Ag groups endorse SAVE Act

Bipartisan bill aims to protect common food, beverage names.

Joshua Baethge, Policy editor

May 18, 2023

3 Min Read
Cheese plate
Getty Images

Multiple agricultural trade organizations are pushing Congress to approve the Safeguarding American Value-Added Exports Act introduced both the House and the Senate. Known as the SAVE Act, the bill would amend the Agriculture Trade Act of 1978 to define common names for agriculture commodities, food products, and marketing terms.

Supporters say legislation is needed to protect American food products from unfair trade practices by other countries. They are especially concerned by European Union policies restricting the use of certain geographic specific terms. For example, cheese sold as “Roquefort” may only be made in certain parts of France. Only whiskey made is Scotland can be sold at “Scotch.”

Despite this, other common products named for places like bologna, parmesan or chateau can be made anywhere. Many fear E.U. authorities could look to change this, potentially blocking certain American products from being sold in international markets.

“By exploiting valid geographical indication protections, global competitors have for decades tried to limit competition, block imports, and restrict American-made products from being able to use common food and beverage names,” Senate co-sponsor John Thune, R-S.D., says. “I’m proud to lead this effort in the Senate to help level the playing field for U.S. producers by ensuring they can use common food names and preserve and expand foreign market access for their products.”

Joining Thune in introducing the Senate bill were Sens. Tammy Baldwin, D- Ill., Roger Marshall, R- Kan., and Tina Smith, D- Minn. Sponsors of the House version of the bill included Reps. Dusty Johnson, R- S.D., Jim Costa, D- Cal., Michelle Fischbach, R- Minn., and Jimmy Panetta, D- Cal.

“The lack of strong action by previous administrations has allowed the European Union to misuse and abuse its geographical indications, hurting U.S. exporters in several markets,” Jaime Castaneda, Executive Director of the Consortium for Common Food Names said. “This new emphasis on protecting common names is a much-needed step in the right direction to ensure that our producers can sell their products in markets around the world.”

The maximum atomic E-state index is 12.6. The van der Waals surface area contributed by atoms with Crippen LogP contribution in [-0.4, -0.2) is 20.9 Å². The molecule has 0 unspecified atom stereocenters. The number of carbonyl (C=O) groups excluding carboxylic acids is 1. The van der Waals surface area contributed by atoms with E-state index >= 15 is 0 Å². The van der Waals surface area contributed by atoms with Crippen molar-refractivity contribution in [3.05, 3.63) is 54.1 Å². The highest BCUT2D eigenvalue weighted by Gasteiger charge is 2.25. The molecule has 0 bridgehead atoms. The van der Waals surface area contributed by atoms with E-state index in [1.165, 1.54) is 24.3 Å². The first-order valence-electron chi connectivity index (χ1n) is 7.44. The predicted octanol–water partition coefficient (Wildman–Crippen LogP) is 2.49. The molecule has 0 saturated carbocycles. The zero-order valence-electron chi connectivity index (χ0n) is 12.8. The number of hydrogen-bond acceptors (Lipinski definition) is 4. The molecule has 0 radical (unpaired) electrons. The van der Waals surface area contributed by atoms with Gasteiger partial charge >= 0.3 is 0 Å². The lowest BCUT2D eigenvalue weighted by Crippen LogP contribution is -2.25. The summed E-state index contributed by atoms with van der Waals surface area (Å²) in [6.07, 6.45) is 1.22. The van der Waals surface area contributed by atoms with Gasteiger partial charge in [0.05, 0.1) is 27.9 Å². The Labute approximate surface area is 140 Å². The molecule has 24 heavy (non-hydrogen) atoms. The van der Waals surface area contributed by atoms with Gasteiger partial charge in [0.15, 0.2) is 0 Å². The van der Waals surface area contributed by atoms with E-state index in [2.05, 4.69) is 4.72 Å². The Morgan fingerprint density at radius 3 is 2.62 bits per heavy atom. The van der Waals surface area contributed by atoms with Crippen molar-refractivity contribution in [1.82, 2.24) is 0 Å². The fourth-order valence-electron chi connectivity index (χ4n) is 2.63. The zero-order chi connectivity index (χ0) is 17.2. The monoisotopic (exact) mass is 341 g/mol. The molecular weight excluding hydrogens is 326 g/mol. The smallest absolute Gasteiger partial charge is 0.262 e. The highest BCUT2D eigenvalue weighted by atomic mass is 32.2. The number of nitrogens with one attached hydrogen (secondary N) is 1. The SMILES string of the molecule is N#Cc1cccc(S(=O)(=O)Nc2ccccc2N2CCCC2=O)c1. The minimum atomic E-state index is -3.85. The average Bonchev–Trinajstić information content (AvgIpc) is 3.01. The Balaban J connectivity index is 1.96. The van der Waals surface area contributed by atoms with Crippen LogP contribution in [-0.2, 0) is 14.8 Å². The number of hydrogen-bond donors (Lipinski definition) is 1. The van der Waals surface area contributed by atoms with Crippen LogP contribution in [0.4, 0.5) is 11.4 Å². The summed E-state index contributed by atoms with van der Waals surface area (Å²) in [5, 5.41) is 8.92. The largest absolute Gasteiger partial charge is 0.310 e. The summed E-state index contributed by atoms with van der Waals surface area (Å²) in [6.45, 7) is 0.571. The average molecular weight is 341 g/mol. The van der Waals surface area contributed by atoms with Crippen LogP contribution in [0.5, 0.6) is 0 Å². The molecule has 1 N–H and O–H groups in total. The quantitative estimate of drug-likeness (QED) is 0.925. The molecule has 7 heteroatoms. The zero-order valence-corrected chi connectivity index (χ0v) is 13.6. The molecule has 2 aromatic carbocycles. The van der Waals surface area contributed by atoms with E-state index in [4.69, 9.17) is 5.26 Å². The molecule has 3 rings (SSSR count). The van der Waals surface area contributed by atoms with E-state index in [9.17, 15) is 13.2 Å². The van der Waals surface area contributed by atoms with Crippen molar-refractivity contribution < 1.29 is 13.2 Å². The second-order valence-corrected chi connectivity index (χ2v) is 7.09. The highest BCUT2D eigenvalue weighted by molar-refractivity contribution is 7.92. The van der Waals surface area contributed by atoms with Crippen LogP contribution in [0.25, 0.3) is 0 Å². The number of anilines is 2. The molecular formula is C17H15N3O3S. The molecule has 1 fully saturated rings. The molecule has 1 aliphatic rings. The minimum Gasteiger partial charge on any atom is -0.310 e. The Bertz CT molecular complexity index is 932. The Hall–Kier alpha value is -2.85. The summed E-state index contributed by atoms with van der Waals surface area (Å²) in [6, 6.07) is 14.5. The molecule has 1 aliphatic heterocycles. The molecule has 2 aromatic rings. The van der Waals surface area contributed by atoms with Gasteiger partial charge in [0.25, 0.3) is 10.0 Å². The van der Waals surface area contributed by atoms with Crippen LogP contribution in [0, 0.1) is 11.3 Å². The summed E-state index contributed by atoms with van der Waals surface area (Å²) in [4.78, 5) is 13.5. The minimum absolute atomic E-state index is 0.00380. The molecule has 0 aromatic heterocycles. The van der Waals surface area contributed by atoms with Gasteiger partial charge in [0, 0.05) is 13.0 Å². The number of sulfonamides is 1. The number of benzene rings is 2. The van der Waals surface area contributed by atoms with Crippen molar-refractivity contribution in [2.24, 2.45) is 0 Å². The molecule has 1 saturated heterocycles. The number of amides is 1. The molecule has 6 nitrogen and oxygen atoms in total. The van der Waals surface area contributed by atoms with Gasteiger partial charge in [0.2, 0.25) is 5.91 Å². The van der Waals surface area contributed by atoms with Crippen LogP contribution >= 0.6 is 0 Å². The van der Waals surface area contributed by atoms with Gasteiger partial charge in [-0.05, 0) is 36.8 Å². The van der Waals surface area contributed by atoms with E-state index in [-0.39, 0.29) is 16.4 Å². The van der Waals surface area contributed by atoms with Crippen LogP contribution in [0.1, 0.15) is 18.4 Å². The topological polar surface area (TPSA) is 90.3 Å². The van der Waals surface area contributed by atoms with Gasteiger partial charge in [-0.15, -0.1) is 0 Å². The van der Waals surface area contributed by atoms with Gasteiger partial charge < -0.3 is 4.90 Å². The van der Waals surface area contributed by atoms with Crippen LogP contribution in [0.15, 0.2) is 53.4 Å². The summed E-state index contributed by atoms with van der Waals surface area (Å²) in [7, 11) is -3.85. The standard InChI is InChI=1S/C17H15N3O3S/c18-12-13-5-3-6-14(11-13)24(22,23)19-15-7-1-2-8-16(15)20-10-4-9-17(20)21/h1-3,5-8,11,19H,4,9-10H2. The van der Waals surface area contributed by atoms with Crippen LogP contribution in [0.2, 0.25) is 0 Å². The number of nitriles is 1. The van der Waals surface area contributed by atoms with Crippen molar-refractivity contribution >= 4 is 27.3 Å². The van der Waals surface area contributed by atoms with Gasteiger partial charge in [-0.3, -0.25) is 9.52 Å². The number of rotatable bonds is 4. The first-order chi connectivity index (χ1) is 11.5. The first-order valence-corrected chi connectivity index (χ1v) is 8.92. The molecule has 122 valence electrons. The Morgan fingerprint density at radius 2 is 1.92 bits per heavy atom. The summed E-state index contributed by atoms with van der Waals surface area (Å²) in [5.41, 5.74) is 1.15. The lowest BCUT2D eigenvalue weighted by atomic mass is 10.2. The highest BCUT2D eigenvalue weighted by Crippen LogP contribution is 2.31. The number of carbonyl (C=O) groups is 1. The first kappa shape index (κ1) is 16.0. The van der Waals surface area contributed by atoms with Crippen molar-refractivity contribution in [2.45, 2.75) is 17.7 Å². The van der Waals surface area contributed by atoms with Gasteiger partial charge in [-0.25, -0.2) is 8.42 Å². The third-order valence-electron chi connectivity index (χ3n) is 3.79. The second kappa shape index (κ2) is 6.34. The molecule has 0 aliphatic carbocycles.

In addition to the CCFN, several other agriculture trade organizations have expressed their support for the SAVE Act including U.S. Dairy Export Council, the National Milk Producers Federation, the American Farm Bureau Federation, the North American Meat Institute, the USA Rice Federation, the National Council of Famer Cooperatives, the National Association of State Departments of Agriculture and the Wine Institute.

National Milk Producers Federation President and CEP Jim Mulhern believes that when the right to use common cheese names is stripped by foreign governments the harm ripples through the entire dairy supply chain. He thanked bill sponsors for attempting to address the issue through bipartisan legislation.

“This legislation will raise the ambition of the U.S. government to preserve the rights of U.S. dairy producers to continue using cheese names long established as generic,” Mulhern said. “We look forward to continuing to work with USDA, USTR and our allies in American agriculture to ensure that U.S. dairy farmers and cooperatives can compete on a level playing field around the world.”

About the Author(s)

Joshua Baethge

Policy editor, Farm Progress

Joshua Baethge covers a wide range of government issues affecting agriculture. Before joining Farm Progress, he spent 10 years as a news and feature reporter in Texas. During that time, he covered multiple state and local government entities, while also writing about real estate, nightlife, culture and whatever else was the news of the day.

Baethge earned his bachelor’s degree at the University of North Texas. In his free time, he enjoys going to concerts, discovering new restaurants, finding excuses to be outside and traveling as much as possible. He is based in the Dallas area where he lives with his wife and two kids.

Subscribe to receive top agriculture news
Be informed daily with these free e-newsletters

You May Also Like